Brazil aims to create 20 million hectares of new protected areas in the Amazon during the next seven years: 10 million hectares of protected areas, and 10 million hectares designated for sustainable use.
If this goal is achieved, the program will have protected 60 million hectares of Amazon forests by 2017 through the consolidation of existing protected areas and the establishment and consolidation of new units.
The wealth of Amazon species needs all the protected habitat that can be preserved, and each year more new species are being discovered.
WWF said today that during the decade 1999-2009, 39 new mammals were found in the Amazon, including seven monkeys, a pink river dolphin, two porcupines, eight mice, nine bats, six opossums, five rats and a guinea pig.
One of the seven new monkey species is an inhabitant of the lowland Amazon rainforest. The Rio Acari marmoset, Mico acariensi, discovered in 2000, is a marmoset species endemic to Brazil. It has not been studied in the wild, and there is currently no reliable information on its population status or major threats.
The Amazon River dolphin, or pink river dolphin, was recorded by scientists in the 1830s, and given the scientific name of Inia geoffrensis.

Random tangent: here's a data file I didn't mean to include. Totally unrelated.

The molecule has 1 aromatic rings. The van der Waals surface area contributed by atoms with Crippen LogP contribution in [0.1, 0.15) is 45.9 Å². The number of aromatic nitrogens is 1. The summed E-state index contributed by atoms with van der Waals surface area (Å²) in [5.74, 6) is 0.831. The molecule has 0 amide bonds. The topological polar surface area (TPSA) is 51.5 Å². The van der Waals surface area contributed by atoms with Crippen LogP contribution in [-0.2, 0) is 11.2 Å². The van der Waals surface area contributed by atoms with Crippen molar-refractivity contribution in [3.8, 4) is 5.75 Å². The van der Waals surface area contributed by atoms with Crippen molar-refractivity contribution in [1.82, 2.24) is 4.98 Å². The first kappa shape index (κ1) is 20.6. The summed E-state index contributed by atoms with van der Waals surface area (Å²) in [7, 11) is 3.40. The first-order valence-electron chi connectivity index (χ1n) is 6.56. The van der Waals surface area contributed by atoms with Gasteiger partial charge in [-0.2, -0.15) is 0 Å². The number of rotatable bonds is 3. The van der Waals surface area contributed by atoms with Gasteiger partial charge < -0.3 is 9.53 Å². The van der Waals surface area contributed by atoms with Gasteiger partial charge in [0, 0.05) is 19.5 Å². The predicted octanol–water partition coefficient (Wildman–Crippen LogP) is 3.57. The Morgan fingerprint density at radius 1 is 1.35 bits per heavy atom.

One of the most colorful new species is the Ranitomeya amazonica, a poison dart frog with a red and yellow pattern that looks like flames on its head, and legs patterned like water drops.
The frog's main habitat is lowland moist forest near the Iquitos area in the region of Loreto, Peru and it has also been seen in the Alpahuayo Mishana National Reserve in Peru.
A turtle, 28 snakes and 26 lizards have been discovered in the Amazon in the last 10 years.
The first new species of anaconda identified in more than 70 years was described in 2002 from Bolivia's northeastern Amazon province, and then found also in the floodplains of Bolivia's Pando province. The four meter (13 foot) longEunectes beniensiswas snake was at first believed to be the result of hybridization between green and yellow anacondas, but was later determined to be a distinct species.
A member of the true parrot family, the Pyrilia aurantiocephala has an extraordinary bald head, and displays a brilliant spectrum of colors. Known only from a few sites in the Lower Madeira and Upper Tapajos rivers in Brazil, the species already has been listed as Near Threatened, due to its small population, which is declining due to habitat loss.
A new species of catfish was found that lives in subterranean waters in the state of Rondonia, Brazil. Bright red, blind and tiny, the fish Phreatobius dracunculus was first found after a well was dug in the village of Rio Pardo, when they were trapped in buckets used to extract water. The species has since been found in another 12 of 20 wells in the region.
Within the last decade, hundreds of new plants, with a staggering diversity, have been recorded. The plants are from a wide range of plant families and include herbaceous, perennials and bulbous flowering plants, trees and shrubs, vines, ferns and lilies.